Months later a friend of mine called to discuss a problem she was having. Her mother-in-law belonged to a religious organization which performed charitable acts such as giving rides to disabled or infirmed persons. One such person, an elderly man who was a kidney dialysis patient, lived in my friend's neighborhood, and her mother-in-law, after talking it over with her son and obtaining his approval, recruited my friend's services in driving this patient to the clinic for his frequent dialysis treatments.

Initially, my friend had protested that the new task would prevent her from doing her own Girl Scout volunteer work, but her mother-in-law dismissed her protests by saying that the kidney patient's need was far more important, a matter, after all, of life and death.

My friend acquiesced and tried to comply graciously, but the task soon became an intolerable burden. She had children, and on the days she drove this patient into town and waited several hours for his treatment to conclude, her husband took the children out for pizza. Everybody - except my friend - thoroughly appreciated the arrangement. She was profoundly resentful. "Even without my Girl Scout projects," she said, "I still have housework to do, and nobody helps me with it. They go out for pizza and have a good time. I come home to do laundry and mop floors. And when I complain, I'm criticized and told to be more generous and charitable. I feel like Martha", she cried. "They get the good part - the pleasure. I get the work."

Suddenly Luke, Chapter 10, verses 38-42 began to reveal this other meaning. The problem wasn't work versus idleness. And it was considerably more than sitting in meditation versus attending to life's nagging chores. It was a problem and solution characteristic of the religious life, itself. Recalling that the Bhagavad Gita addressed this very problem, I went to my bookshelf and searched for the text.

I also remembered years ago when I worked and my children had to help me clean the house. While I mopped or polished, they'd constantly come and ask me to help them find this, or reach that, or sort this; and I'd have to stop what I was doing to go help them until, annoyed by the interruptions, I'd shout, "Don't help me by asking me to help you!" This, in a way, was at the core of the problem posed in the Gospel of Luke.

My Thanksgiving Day guest wanted to do something nice for a woman; but what he wanted to do nice for her was to bring her to me and let me do something nice for her. He was right in wanting to help her. But he was wrong in trying to pressure me into helping him to help her. I had my own "helping" agenda to fulfill. He wanted to be good and kind. Fine. Then to the best of his ability he should have been so.

My friend's mother-in-law volunteered to perform a kind and generous act. Fine. But what she did by way of being kind and generous was to "volunteer" my friend, to impress her into service, to embarrass her into acting charitably. These two people had decided that their charitable agendas were more meritorious, more worthy of attention, than the agendas of others, that they had a right to induce another into spending his time and resources in order to fulfill their commitments. And in making this determination they showed that they had become, in Buddhist terms, "attached" to their image as charitable and resourceful persons. In other words, what was important was that their projects succeed and, by extension, that their reputations for being generous and efficient remain intact. In Chapter 3 of the Song of God, the Vedanta Society's beautiful translation of the Bhagavad Gita, there is a dialogue between Arjuna and Krishna in which we hear an echoing reference to that one necessary thing that exists in several parts. Arjuna asks Krishna, "Tell me one definite way of reaching the highest good."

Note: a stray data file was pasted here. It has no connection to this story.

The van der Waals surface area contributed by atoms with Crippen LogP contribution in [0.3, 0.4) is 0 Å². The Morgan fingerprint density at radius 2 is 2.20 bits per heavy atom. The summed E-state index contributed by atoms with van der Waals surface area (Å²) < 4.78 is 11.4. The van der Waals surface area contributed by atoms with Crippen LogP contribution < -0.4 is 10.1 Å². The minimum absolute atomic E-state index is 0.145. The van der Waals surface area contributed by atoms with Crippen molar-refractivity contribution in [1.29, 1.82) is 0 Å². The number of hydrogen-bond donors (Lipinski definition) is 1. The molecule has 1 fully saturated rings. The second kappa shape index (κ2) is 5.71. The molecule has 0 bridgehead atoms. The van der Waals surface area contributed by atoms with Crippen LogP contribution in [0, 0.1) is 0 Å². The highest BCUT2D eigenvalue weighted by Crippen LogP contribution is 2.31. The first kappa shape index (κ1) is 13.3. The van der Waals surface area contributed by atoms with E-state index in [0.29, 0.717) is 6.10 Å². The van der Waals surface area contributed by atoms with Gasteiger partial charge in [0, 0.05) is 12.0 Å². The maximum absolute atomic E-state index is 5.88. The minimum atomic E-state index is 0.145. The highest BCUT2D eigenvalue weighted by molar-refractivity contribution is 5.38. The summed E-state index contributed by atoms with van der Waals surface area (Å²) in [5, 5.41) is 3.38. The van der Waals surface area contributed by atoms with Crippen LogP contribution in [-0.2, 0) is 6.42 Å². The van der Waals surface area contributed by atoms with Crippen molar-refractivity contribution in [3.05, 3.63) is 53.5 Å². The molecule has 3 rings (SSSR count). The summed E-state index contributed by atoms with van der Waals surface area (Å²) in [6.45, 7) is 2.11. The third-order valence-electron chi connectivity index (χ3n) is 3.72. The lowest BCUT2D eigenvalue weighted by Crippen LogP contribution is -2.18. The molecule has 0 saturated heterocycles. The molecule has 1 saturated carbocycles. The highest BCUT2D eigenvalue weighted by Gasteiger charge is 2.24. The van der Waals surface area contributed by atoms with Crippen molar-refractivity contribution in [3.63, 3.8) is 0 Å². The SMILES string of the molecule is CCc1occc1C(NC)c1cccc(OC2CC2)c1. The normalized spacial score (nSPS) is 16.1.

Krishna responds, "I have already told you that in this world those who aspire may find enlightenment by two different paths. For the contemplative is the path of knowledge: for the active is the path of selfless action." And he goes on to explain this other path. "The world is imprisoned in its own activity except when actions are performed as worship of God. Therefore you must perform every action sacramentally, and be free from all attachments to results... When a man has found delight and satisfaction and peace... he is independent of everybody and everything. Do your duty, always; but without attachment! This is how a man reaches the ultimate Truth; by working without anxiety about results. Your motive in working should be to set others, by your example, on the path of duty... It is better to do your own duty, however imperfectly, than to perform the duty of another person, however successfully."

Martha invited Jesus into her home. She offered him a meal. Fine. But she should have performed her actions sacramentally, as an individual making an offering of her own individual labor, without worrying about the results, without demanding assistance.

Acting from love and performing our duty as we understand that duty... is having "the good part." The one "needful" thing that Mary was doing was worshipping her Lord in her way. Had Martha performed her own service with as much love and attention and without anxiety or complaint, she would have done the same. The "good part" would also have been hers.

What, then, should we learn from these scriptures? We should learn never to sacrifice the Rare to the commonplace, never to work merely to enhance our public reputations and private bank accounts but instead, in our hearts, to offer our labor as service to the Divinity that exists in every man. If we perform our labor sacramentally, we will not lie or cheat or neglect to perform it well. And if we do not accomplish the results we sought, or if we fail to be paid, we will know that we, too, in serving God, received the good part which cannot be taken away from us.

And we also should learn never to press other people into fulfilling our charitable commitments or to let others press us into fulfilling theirs. But if we do freely undertake a charitable task, we should perform that task with loving attention, as if it were a religious ritual, a communion of our soul with God's... which, in fact, it is.

Serving God with love and humility! This is duty. This, I think, is Christian Charity. This, I know, is Buddhist Dharma.  


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Last modified: July 11, 2004